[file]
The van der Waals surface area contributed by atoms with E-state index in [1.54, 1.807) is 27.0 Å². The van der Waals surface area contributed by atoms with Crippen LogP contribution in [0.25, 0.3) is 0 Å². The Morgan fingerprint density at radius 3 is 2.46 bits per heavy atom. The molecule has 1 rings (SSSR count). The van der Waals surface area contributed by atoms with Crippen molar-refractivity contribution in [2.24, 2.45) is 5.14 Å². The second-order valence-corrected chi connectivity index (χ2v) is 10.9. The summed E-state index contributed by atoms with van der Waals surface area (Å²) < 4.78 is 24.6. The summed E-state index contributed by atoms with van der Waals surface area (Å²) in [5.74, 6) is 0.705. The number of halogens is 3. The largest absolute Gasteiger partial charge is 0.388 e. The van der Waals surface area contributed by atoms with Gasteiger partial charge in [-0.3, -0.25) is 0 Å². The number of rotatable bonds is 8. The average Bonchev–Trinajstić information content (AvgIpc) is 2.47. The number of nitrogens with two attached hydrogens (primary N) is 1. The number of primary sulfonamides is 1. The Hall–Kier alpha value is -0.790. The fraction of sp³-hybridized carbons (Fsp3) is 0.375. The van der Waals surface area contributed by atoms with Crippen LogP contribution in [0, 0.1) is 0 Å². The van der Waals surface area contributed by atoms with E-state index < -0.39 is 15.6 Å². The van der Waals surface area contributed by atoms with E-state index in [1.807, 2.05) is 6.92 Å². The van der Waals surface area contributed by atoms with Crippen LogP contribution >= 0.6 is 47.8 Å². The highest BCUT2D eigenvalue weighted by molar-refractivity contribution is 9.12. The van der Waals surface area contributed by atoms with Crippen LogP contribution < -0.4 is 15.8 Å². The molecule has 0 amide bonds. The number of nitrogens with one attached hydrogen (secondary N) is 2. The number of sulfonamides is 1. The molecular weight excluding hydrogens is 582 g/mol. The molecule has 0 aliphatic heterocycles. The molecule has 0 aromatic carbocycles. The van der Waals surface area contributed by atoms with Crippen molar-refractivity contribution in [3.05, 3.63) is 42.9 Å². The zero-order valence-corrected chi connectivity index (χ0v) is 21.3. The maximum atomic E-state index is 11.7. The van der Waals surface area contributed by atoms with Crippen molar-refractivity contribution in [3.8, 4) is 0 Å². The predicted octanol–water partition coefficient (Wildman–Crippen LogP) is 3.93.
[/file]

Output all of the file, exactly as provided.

The van der Waals surface area contributed by atoms with E-state index in [1.54, 1.807) is 27.0 Å². The van der Waals surface area contributed by atoms with Crippen LogP contribution in [0.25, 0.3) is 0 Å². The Morgan fingerprint density at radius 3 is 2.46 bits per heavy atom. The molecule has 1 rings (SSSR count). The van der Waals surface area contributed by atoms with Crippen molar-refractivity contribution in [2.24, 2.45) is 5.14 Å². The second-order valence-corrected chi connectivity index (χ2v) is 10.9. The summed E-state index contributed by atoms with van der Waals surface area (Å²) < 4.78 is 24.6. The summed E-state index contributed by atoms with van der Waals surface area (Å²) in [5.74, 6) is 0.705. The number of halogens is 3. The largest absolute Gasteiger partial charge is 0.388 e. The van der Waals surface area contributed by atoms with Gasteiger partial charge in [-0.3, -0.25) is 0 Å². The number of rotatable bonds is 8. The average Bonchev–Trinajstić information content (AvgIpc) is 2.47. The number of nitrogens with two attached hydrogens (primary N) is 1. The number of primary sulfonamides is 1. The Hall–Kier alpha value is -0.790. The fraction of sp³-hybridized carbons (Fsp3) is 0.375. The van der Waals surface area contributed by atoms with Crippen LogP contribution in [0, 0.1) is 0 Å². The van der Waals surface area contributed by atoms with E-state index < -0.39 is 15.6 Å². The van der Waals surface area contributed by atoms with E-state index in [1.807, 2.05) is 6.92 Å². The van der Waals surface area contributed by atoms with Crippen LogP contribution >= 0.6 is 47.8 Å². The highest BCUT2D eigenvalue weighted by molar-refractivity contribution is 9.12. The van der Waals surface area contributed by atoms with Crippen LogP contribution < -0.4 is 15.8 Å². The molecule has 0 amide bonds. The number of nitrogens with one attached hydrogen (secondary N) is 2. The number of sulfonamides is 1. The molecular weight excluding hydrogens is 582 g/mol. The molecule has 0 aliphatic heterocycles. The molecule has 0 aromatic carbocycles. The van der Waals surface area contributed by atoms with Crippen molar-refractivity contribution in [3.05, 3.63) is 42.9 Å². The zero-order valence-corrected chi connectivity index (χ0v) is 21.3. The maximum atomic E-state index is 11.7. The van der Waals surface area contributed by atoms with Crippen molar-refractivity contribution in [3.8, 4) is 0 Å². The predicted octanol–water partition coefficient (Wildman–Crippen LogP) is 3.93.